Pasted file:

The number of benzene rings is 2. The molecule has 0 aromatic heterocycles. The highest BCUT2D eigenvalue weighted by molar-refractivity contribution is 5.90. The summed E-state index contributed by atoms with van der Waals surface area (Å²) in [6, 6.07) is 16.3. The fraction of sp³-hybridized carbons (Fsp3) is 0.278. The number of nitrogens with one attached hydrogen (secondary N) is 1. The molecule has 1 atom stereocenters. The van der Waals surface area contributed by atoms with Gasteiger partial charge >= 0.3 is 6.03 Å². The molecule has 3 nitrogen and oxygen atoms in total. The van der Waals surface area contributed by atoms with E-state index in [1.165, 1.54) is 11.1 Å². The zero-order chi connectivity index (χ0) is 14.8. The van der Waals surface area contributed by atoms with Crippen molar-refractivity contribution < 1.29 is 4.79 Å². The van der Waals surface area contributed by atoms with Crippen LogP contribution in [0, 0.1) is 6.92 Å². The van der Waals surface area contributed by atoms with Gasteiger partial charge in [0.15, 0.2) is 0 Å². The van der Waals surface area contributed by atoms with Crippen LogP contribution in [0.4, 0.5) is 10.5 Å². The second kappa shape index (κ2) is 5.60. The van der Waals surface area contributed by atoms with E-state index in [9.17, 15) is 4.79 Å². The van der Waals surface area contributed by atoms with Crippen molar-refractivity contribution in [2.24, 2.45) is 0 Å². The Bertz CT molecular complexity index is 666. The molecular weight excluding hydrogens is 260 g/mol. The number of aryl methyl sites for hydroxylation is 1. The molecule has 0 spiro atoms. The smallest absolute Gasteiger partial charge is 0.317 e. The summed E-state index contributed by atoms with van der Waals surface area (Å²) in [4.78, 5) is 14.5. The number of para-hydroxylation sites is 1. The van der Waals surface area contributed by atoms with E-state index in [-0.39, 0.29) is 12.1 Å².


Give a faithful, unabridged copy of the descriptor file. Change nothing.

The number of benzene rings is 2. The molecule has 0 aromatic heterocycles. The highest BCUT2D eigenvalue weighted by molar-refractivity contribution is 5.90. The summed E-state index contributed by atoms with van der Waals surface area (Å²) in [6, 6.07) is 16.3. The fraction of sp³-hybridized carbons (Fsp3) is 0.278. The number of nitrogens with one attached hydrogen (secondary N) is 1. The molecule has 1 atom stereocenters. The van der Waals surface area contributed by atoms with Gasteiger partial charge >= 0.3 is 6.03 Å². The molecule has 3 nitrogen and oxygen atoms in total. The van der Waals surface area contributed by atoms with E-state index in [1.165, 1.54) is 11.1 Å². The zero-order chi connectivity index (χ0) is 14.8. The van der Waals surface area contributed by atoms with Crippen molar-refractivity contribution < 1.29 is 4.79 Å². The van der Waals surface area contributed by atoms with Crippen LogP contribution in [0, 0.1) is 6.92 Å². The van der Waals surface area contributed by atoms with Gasteiger partial charge in [0.15, 0.2) is 0 Å². The van der Waals surface area contributed by atoms with Crippen LogP contribution in [0.4, 0.5) is 10.5 Å². The second kappa shape index (κ2) is 5.60. The van der Waals surface area contributed by atoms with E-state index in [9.17, 15) is 4.79 Å². The van der Waals surface area contributed by atoms with Crippen molar-refractivity contribution in [2.24, 2.45) is 0 Å². The Bertz CT molecular complexity index is 666. The molecular weight excluding hydrogens is 260 g/mol. The number of aryl methyl sites for hydroxylation is 1. The molecule has 0 spiro atoms. The smallest absolute Gasteiger partial charge is 0.317 e. The summed E-state index contributed by atoms with van der Waals surface area (Å²) in [4.78, 5) is 14.5. The number of para-hydroxylation sites is 1. The van der Waals surface area contributed by atoms with E-state index in [-0.39, 0.29) is 12.1 Å².